Treasury sets eye on 2,200 tons of gold ‘kept under mattresses’

Treasury sets eye on 2,200 tons of gold ‘kept under mattresses’

Treasury sets eye on 2,200 tons of gold ‘kept under mattresses’ The Turkish Treasury will issue two types of bonds to attract 2,200 tons of gold stashed under mattresses into the economy, which has a market value of around 300 billion Turkish Liras, Deputy Prime Minister Mehmet Şimşek has said. 

“The first issuance of gold bonds and the gold-based rent certificates will begin between Oct. 2 and 6 in an attempt to benefit the economy with the under-the-mattress gold of citizens, which is estimated to be almost 2,200 tons in total,” Şimşek said in a statement on Sept. 17.

The deputy prime minister said on Sept. 18 during an interview broadcast on Bloomberg HT and Habertürk that the issuance of gold price-linked bonds was not related to the Treasury’s need for debt.

“The Treasury has no borrowing problem. We will dare this cost for the economy to run faster, to increase savings and solve resource problems as well as bring out the under-the-mattress savings into the economy,” he said. 

Experts at Turkey’s state-run Ziraat Bank will mark the real value of the gold savings of citizens and access equivalent bonds in return, he said. 

Once the due date of the gold expires, the assets will be returned to the citizens, who would benefit from the remainder of the change in the price of gold, he added.
The payment will be made either in one kilogram of gold bullions or quarter gold coins pressed by the General Directorate of Mint.

“We know very well that there is a gold stock in Turkey which stands even at around $300 billion, according to some estimates, but this gold remains idle,” he said.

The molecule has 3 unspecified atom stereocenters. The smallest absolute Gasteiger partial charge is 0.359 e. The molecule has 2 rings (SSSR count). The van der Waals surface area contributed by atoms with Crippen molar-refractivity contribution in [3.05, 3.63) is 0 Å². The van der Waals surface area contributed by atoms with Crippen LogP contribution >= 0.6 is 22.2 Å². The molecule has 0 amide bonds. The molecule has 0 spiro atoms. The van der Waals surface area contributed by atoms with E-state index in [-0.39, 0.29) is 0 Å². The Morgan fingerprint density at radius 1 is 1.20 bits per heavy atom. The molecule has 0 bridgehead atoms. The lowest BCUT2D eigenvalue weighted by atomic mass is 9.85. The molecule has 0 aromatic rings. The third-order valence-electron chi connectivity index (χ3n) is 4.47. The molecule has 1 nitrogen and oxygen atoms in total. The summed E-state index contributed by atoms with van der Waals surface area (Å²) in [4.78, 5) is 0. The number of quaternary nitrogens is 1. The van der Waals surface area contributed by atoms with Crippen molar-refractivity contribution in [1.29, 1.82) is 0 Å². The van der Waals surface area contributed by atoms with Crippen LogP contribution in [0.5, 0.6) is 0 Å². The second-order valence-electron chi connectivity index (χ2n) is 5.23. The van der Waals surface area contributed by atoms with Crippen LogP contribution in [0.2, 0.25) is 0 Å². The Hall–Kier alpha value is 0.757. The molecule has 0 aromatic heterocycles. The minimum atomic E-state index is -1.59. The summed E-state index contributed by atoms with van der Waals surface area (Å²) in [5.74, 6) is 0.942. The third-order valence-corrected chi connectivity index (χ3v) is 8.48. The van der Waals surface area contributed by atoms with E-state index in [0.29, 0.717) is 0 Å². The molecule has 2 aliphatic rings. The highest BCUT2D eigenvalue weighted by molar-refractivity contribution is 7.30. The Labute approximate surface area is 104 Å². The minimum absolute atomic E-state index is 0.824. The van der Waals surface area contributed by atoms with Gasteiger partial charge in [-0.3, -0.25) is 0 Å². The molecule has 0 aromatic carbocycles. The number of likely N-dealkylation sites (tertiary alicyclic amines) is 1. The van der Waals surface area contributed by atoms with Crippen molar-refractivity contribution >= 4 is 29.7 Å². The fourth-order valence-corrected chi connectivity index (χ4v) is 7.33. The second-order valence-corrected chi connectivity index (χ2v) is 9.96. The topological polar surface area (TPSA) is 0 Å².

This would also cut the Turkish banking systems’ foreign dependency and improve productivity, he said. 
The Treasury will deposit bonds one week after a book building at Ziraat Bank, he added. 

“Rent certificates based on gold,” a financial tool similar to sukuk bonds, aims to lure citizens who are against benefiting from interest rates, Şimşek said on Sept. 17. 

Interest rates are forbidden in Islamic banking because they are prohibited by the religion. 

The bond sale will first start in Istanbul but eventually will be practiced in every province of Turkey, declared Şimşek.

“These relevant two instruments will have positive effects on the economy in the long term. They will decrease our external dependence with regard to our source need, which is necessary in the growth of the economy,” he said.

“Their investments are also going to turn into savings under the guarantee of the government,” said Şimşek.

“This procedure is similar to the situation when our people sell their gold, which they keep in their houses, when the need arises and turn it into cash. On top of it, they can even receive the gold return which has accrued until the date they sell it, in terms of the lira,” he said.

Reaching new investors will increase the diversity in the financial channels and will affect the domestic source distribution positively, said Şimşek.